The Last Windrow: Fourth of July fireworks
The Fourth of July seems to have come early this year. For some reason my mental state is still stuck in a May 10 frame of mind.
It seems as though we've missed the bus when it comes to normal weather cycles. What was dry is now wet; what was supposed to be green is yellow from lack of sunshine; and the loons have had to re-nest in some cases.
It just doesn't seem time for sparklers and bottle rockets. But it is.
This week will see more illegal fireworks cross the borders of Minnesota than any other time of year. It seems strange to me that one must become half a criminal to purchase a buzz bomb. It happened in my growing up years in that little town of my mother's birth, Westfield, Iowa.
Just across the Big Sioux River from Westfield sat a place called River Sioux. The only thing River Sioux had going for it in those days was that a couple of weeks before the Fourth, a couple of fireworks stands suddenly showed up.
This part of the Big Sioux River was prone to flooding almost every year and not much labor was put into these wooded shacks that held Black Cats, Gorillas, cherry bombs, M-80s and sky rockets. The owners probably threw in the towel when it came to upgrading the sheds because they knew they would be under water the following spring.
River Sioux had once been a dance hall, I was told. It sported a large dance floor and saloon out over the flowing water of the "Sioux." Somehow I think my mother's brothers discovered that place in their late teens and early 20s. I remember hearing them talking about a few fights that broke out there over some girl or girls.
No doubt there was no police patrolling of the area and many drove home when they maybe should have called a cab. But cabs were scarce in farm country as well, which left a person with little choice.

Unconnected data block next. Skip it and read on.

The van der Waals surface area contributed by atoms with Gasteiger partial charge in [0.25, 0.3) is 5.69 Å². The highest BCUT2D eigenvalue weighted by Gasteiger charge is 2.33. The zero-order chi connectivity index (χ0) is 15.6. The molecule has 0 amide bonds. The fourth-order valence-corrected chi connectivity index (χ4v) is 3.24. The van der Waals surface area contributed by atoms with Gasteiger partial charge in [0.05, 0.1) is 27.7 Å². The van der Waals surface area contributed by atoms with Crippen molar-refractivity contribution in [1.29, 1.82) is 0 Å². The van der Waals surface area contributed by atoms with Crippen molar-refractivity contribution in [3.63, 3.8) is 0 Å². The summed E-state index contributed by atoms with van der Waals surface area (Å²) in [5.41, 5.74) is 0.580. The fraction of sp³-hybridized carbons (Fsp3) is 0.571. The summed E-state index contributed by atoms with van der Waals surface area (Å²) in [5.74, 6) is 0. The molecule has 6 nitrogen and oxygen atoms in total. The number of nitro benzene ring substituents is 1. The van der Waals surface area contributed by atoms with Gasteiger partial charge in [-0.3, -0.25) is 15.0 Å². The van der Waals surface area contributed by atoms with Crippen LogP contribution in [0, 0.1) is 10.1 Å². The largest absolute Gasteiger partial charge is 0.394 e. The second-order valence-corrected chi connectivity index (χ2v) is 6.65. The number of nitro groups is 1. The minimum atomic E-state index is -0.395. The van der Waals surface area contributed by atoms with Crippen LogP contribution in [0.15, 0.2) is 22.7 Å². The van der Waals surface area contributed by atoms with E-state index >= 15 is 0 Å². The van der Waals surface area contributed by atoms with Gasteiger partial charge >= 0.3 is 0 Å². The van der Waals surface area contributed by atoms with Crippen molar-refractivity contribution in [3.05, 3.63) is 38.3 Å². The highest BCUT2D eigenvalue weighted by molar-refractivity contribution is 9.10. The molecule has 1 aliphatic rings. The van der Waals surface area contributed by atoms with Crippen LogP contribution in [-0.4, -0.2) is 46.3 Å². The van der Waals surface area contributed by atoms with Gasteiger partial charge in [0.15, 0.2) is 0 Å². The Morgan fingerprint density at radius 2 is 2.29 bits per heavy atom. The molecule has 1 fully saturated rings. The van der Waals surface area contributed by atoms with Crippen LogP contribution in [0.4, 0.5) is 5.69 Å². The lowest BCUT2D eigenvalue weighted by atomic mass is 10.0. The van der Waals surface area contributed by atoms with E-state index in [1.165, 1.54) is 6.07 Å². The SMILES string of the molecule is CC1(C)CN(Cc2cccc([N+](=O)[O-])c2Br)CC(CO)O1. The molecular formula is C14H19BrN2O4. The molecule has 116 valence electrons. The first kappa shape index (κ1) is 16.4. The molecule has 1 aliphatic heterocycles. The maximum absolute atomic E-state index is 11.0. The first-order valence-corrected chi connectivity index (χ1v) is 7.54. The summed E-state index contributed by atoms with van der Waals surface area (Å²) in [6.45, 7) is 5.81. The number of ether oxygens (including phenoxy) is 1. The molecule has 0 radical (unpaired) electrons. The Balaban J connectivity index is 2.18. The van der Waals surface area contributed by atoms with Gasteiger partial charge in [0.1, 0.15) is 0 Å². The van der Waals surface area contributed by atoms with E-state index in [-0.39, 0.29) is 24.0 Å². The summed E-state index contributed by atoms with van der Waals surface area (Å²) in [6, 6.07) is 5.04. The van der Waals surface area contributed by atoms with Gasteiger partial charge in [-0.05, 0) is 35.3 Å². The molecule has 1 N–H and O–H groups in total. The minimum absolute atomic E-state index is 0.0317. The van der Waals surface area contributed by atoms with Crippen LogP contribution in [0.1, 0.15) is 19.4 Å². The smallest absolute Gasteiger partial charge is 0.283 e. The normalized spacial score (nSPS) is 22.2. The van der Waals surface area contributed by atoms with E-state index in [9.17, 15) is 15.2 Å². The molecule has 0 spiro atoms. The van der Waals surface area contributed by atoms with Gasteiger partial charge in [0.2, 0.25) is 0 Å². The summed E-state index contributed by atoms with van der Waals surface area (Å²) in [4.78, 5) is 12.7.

But, River Sioux came back to life a few weeks before the Fourth of July each year. It was exciting to drive down that embankment to the front of the wildly decorated fireworks shacks. There was no expense spared when it came to putting up those banners!
Giant black cats with glowing eyes, huge gorillas baring their canines, giant explosions of Roman candles lighting the night skies all made us nervous with excitement wondering how much money Dad was going to pull out of his pocket for our own personal show.
We always thought he should have bought more, but farm budgets allowed X amount of fireworks and we would be happy with that or go without. There were few community displays of fireworks at that time; hence, if you wanted to light up the sky, it was up to you.
I felt like I was working undercover as we tossed the sacks of gun powder filled ballistics into the trunk of that '51 Chevy and headed back to Iowa where it was verboten to shoot anything above a snake.
I wondered if we would ever be caught and all thrown in the poke for breaking the law. It added a certain amount of zest to our trip home, thinking that at any time we might be pulled over and searched by the sheriff.
But, that never happened, and on those Fourth of July nights a hog trough would be set up in the pasture below our house. Skyrockets would be propped up in the trough, lit and sent heavenward to the "ooooohs" and "aaaaaaahs" of us below.
Buzz bombs would head up and over our heads and wildly zoom off toward the hay barn, which caused some alarm, but not much. Roman candles would spit and huff and puff and finally send colored balls to illuminate the windmill sitting below.
In all it was about an hour show because each firework had to be lit with an individual, blue-tipped farmer's match. That takes some time. Someone always forgot to buy punk sticks.
As the smell of spent gunpowder wafted across the pasture, up the hill and drifted through the screens of my bedroom window, I fell asleep knowing that I was now a fireworks criminal, but it didn't really bother me much. It had been a great Fourth of July.
A happy and safe Fourth of July to all my readers!
See you next time. Okay?